Victor Davis Hanson has a point: “Much is recently made of Barack Obama’s evocation of the ‘Best and Brightest’ Kennedy coterie, as he draws heavily on so-called ‘smart’ people from the Ivy League. But the media’s current heavies in the financial meltdown–President George Bush, Treasury Secretary Hank Paulson, SEC head Chris Cox, former director of Fannie Mae Franklin Rains, and Chairman of the House Financial Services Committee Barney Frank all have in common only Harvard degrees, which apparently are requisites to have overseen financial disaster rather than tools to have prevented it.”
Approaching “leg tingling” excess, Andrea Mitchell jumps to the aid of Caroline Kennedy. (Is there a sign-up sheet at MSNBC for reporters angling to be the chief defender of their favorite needy Democrat?)
Not everyone feels so warm and fuzzy toward Kennedy or so enamored of hereditary senate seats (h/t Hot Air). Kind of like Murray Rembrandt, says Rep. Gary Ackerman. Murray Rembrandt? (No one ever said New York politicians weren’t funny.)
Kennedy is supposed to be an education maven? “The problem is, she hardly left a vapor trail. Kennedy, who sent her three children to one of Manhattan’s most exclusive private schools, sat out the epic legal battle to secure billions in state funding for low-income students, and played an ambiguous role during her 22 months as the only city educational bureaucrat routinely harassed by the paparazzi.” But she did work three hours a day for the city schools, which sounds about right for the Senate.
And of course princesses don’t need to disclose anything: “But Ms. Kennedy. . .is declining to provide a variety of basic data, including companies she has a stake in and whether she has ever been charged with a crime. Ms. Kennedy declined on Monday to reply to those and other questions posed by The New York Times about any potential ethical, legal and financial entanglements. Through a spokesman, she said she would not disclose that kind of information unless and until she becomes a senator.” And they only speak when they please and to whom they please: “So far, on her tour, Ms. Kennedy has taken just 11 questions from reporters, has granted no interviews, and responded only in writing to inquiries about her positions on significant issues.”
The New York Times reports: “A growing number of employers, hoping to avoid or limit layoffs, are introducing four-day workweeks, unpaid vacations and voluntary or enforced furloughs, along with wage freezes, pension cuts and flexible work schedules.” Someone should tell the the car companies and the UAW.
When Barney Frank is the realist in the Democratic party you know the landscape is changing: “I believe that he (Obama) overestimates his ability to get people to put aside fundamental differences.” Well if he can’t get gays and Rick Warren on the same page I suppose that’s right. Reality is such a drag.
Andy McCarthy socks it to the White House. I think it’s just time for everyone to move on — like any bad relationship, the conservative-George W. Bush dynamic isn’t helping either one at this point.
The New Republic asks “Is Biden’s star fading?” What do you think was the first clue — when he insisted he was downsizing his own job or when he had no public appearances for three weeks?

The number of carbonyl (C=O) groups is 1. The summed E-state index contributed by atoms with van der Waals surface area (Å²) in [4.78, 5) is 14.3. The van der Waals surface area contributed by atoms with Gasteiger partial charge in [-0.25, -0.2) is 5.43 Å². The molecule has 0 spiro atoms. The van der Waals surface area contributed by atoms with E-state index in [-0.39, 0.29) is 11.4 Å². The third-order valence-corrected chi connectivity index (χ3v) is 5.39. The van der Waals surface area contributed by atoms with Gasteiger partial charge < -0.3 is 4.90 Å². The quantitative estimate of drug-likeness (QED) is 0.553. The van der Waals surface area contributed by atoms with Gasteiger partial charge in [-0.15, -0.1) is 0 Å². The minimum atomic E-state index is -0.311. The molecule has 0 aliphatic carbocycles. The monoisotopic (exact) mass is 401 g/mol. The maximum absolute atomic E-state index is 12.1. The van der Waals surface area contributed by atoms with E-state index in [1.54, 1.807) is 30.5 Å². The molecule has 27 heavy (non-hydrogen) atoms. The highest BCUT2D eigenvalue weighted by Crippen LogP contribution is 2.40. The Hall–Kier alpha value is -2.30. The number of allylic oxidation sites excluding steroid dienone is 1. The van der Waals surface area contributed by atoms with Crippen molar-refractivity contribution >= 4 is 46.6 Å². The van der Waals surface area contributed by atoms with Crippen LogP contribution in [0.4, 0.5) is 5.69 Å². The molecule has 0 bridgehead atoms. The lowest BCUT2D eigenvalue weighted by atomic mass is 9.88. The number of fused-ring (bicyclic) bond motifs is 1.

Others have noticed that Biden has disappeared as well — beginning on Election Day. We can only hope, despite all the talk of how valued his counsel would be, that this is a sign of things to come: “Then again, it’s also possible that Obama will just listen to Biden politely, nod his head and then do whatever he was planning to do all along. And the specific tasks Biden has been assigned don’t really amount to much. As [George]Stephanopoulos noted, the middle class commission he’ll be running won’t have any formal powers, and his ‘baseline’ study essentially overlaps with the work of the National Security Advisor – who will be working in the West Wing and meeting with Obama daily. And, as we’ve seen these past six weeks, life in the Obama administration probably means that Biden’s days of pontificating on Sunday morning shows will be sharply curtailed.” You wonder whether the Obama team didn’t realize Biden was an embarrassing gasbag when they selected him, or whether they did and took him anyway. In any event, they deserve credit for figuring it out soon enough.
Lots of reasons why 2010 might be a good year for Republicans, but “political malpractice” has been their defining characteristic lately so I wouldn’t be counting victories quite yet.
Mayor Bloomberg tells Governor Paterson to get the lead out: “I think the governor should make a decision reasonably quickly because this is just getting out of control and everybody’s focusing on the wrong things.” What wrong things might those be — how unqualified Kennedy is? How dynasty politics has gotten out of hand? Seems like the right concerns are getting some ink.
Funny how Politico’s “top ten media blunders” didn’t include their own breathless misreporting of John Edwards’s decision to drop out of the race because of the recurrence of his wife’s cancer. But it did include ABC’s tough moderating of the Democratic primary debate in Philadelphia — perhaps the only time then-candidate Barack Obama was questioned sharply in the campaign. “Blunder” must mean “mess up the reporter’s chances of getting a spot in the Obama administration.”